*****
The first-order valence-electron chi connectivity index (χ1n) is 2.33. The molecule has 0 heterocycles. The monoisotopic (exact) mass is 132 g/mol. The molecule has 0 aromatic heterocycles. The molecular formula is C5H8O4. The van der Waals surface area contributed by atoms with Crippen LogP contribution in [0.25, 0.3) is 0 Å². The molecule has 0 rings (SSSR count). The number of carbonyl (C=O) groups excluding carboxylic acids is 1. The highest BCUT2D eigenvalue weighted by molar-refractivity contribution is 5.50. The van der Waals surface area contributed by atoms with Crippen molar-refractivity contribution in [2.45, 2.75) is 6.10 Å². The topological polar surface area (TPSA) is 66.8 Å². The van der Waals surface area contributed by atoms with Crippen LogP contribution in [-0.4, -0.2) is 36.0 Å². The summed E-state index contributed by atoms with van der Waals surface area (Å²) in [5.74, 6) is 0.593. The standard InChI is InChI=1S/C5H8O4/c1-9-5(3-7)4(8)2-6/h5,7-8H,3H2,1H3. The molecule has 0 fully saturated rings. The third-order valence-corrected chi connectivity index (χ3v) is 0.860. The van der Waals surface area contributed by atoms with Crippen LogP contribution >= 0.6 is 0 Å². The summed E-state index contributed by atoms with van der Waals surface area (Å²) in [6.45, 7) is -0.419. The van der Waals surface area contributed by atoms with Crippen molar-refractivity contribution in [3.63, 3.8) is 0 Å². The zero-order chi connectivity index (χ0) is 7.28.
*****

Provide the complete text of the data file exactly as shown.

The first-order valence-electron chi connectivity index (χ1n) is 2.33. The molecule has 0 heterocycles. The monoisotopic (exact) mass is 132 g/mol. The molecule has 0 aromatic heterocycles. The molecular formula is C5H8O4. The van der Waals surface area contributed by atoms with Crippen LogP contribution in [0.25, 0.3) is 0 Å². The molecule has 0 rings (SSSR count). The number of carbonyl (C=O) groups excluding carboxylic acids is 1. The highest BCUT2D eigenvalue weighted by molar-refractivity contribution is 5.50. The van der Waals surface area contributed by atoms with Crippen molar-refractivity contribution in [2.45, 2.75) is 6.10 Å². The topological polar surface area (TPSA) is 66.8 Å². The van der Waals surface area contributed by atoms with Crippen LogP contribution in [-0.4, -0.2) is 36.0 Å². The summed E-state index contributed by atoms with van der Waals surface area (Å²) in [5.74, 6) is 0.593. The standard InChI is InChI=1S/C5H8O4/c1-9-5(3-7)4(8)2-6/h5,7-8H,3H2,1H3. The molecule has 0 fully saturated rings. The third-order valence-corrected chi connectivity index (χ3v) is 0.860. The van der Waals surface area contributed by atoms with Crippen LogP contribution >= 0.6 is 0 Å². The summed E-state index contributed by atoms with van der Waals surface area (Å²) in [6.45, 7) is -0.419. The van der Waals surface area contributed by atoms with Crippen molar-refractivity contribution in [3.63, 3.8) is 0 Å². The zero-order chi connectivity index (χ0) is 7.28.